VISIBLE: Vision Intervention for Seeing Impaired Babies: Learning through Enrichment

8 March 2022

Visual impairment in children with CP is very common with a prevalence of 40 to 50%. The majority of children with CP have visual problems due to a neurological impairment not caused by ocular lesions, and in about 1 in 10 cases the condition is severe. The role of vision difficulties is often overlooked so there is an urgent need for the development of evidence-based vision interventions for infants with cerebral vision impairment (CVI).

VISIBLE is a multisite randomised controlled trial of early vision-aware and parent-directed environmental enrichment program. The study aims to determine the feasibility and acceptability of the VISIBLE intervention program and evaluate the efficacy of the VISIBLE program to lead to greater improvements of visual function, developmental outcomes and parent-infant emotional and relational development, as compared to standard care. Infants with cerebral visual impairment are recruited through neonatal follow-up programs and early detection networks in Pisa (Italy), Queensland, New South Wales, and Western Australia and then randomised into one of two groups, VISIBLE or standard care. VISIBLE-trained developmental therapists provide parent training, information and demonstration of appropriate activities for the infant either in the family home or via telehealth. Infants are then assessed at 12 months corrected-age on a range of measures including vision, cognitive and motor outcomes. Recently a series of nine parent booklets were designed and given to parents in the VISIBLE group to provide information based on the needs of the infant and the family. Currently 10 infants have been recruited in Queensland through the QEDIN-CP (Queensland Early Detection and Intervention Network – Cerebral Palsy) with 16 infants recruited overall.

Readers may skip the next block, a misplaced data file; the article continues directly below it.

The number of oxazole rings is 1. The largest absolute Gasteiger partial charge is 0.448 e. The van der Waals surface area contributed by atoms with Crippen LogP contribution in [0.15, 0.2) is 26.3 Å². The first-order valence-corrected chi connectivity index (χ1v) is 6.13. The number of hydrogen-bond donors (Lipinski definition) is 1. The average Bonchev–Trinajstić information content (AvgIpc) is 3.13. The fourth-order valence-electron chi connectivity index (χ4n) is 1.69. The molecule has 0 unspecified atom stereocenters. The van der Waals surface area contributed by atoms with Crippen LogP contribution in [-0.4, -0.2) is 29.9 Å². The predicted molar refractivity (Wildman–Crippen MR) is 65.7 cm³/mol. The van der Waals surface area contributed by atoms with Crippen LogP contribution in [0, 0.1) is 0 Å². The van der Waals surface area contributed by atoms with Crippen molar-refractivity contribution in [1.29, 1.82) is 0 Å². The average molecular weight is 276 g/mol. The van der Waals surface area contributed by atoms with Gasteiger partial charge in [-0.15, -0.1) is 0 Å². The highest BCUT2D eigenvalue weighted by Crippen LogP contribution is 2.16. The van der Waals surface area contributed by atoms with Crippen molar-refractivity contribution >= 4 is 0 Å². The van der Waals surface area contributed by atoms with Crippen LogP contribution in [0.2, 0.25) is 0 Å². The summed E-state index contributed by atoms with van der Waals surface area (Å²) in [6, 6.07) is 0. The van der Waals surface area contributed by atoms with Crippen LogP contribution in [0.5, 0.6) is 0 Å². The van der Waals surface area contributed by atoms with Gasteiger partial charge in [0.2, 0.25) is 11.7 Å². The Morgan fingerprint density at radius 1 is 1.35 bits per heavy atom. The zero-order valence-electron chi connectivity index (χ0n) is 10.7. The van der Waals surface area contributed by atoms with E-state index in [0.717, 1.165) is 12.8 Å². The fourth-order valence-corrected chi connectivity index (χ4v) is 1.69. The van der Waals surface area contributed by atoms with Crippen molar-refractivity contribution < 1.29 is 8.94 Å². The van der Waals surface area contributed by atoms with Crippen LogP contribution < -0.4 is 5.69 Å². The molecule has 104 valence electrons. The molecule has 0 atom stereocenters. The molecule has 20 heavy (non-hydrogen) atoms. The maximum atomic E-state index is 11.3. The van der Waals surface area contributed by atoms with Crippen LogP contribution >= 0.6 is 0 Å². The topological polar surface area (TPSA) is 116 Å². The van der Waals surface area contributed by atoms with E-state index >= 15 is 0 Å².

This project is funded by Cerebral Palsy Alliance.

Chief Investigators: Prof. Roslyn Boyd, Prof. Andrea Guzzetta, Prof. Iona Novak, Dr Cathy Morgan, Dr Alison Salt, Prof. Catherine Elliott, Prof. Glen Gole, Dr Swetha Philip, Prof. Nadia Badawi, Prof. Stephen Rose, Dr Jurgen Fripp, Dr Kerstin Pannek.

Competitive funding: Cerebral Palsy Alliance grant PG15717 (2018-2022) $172,730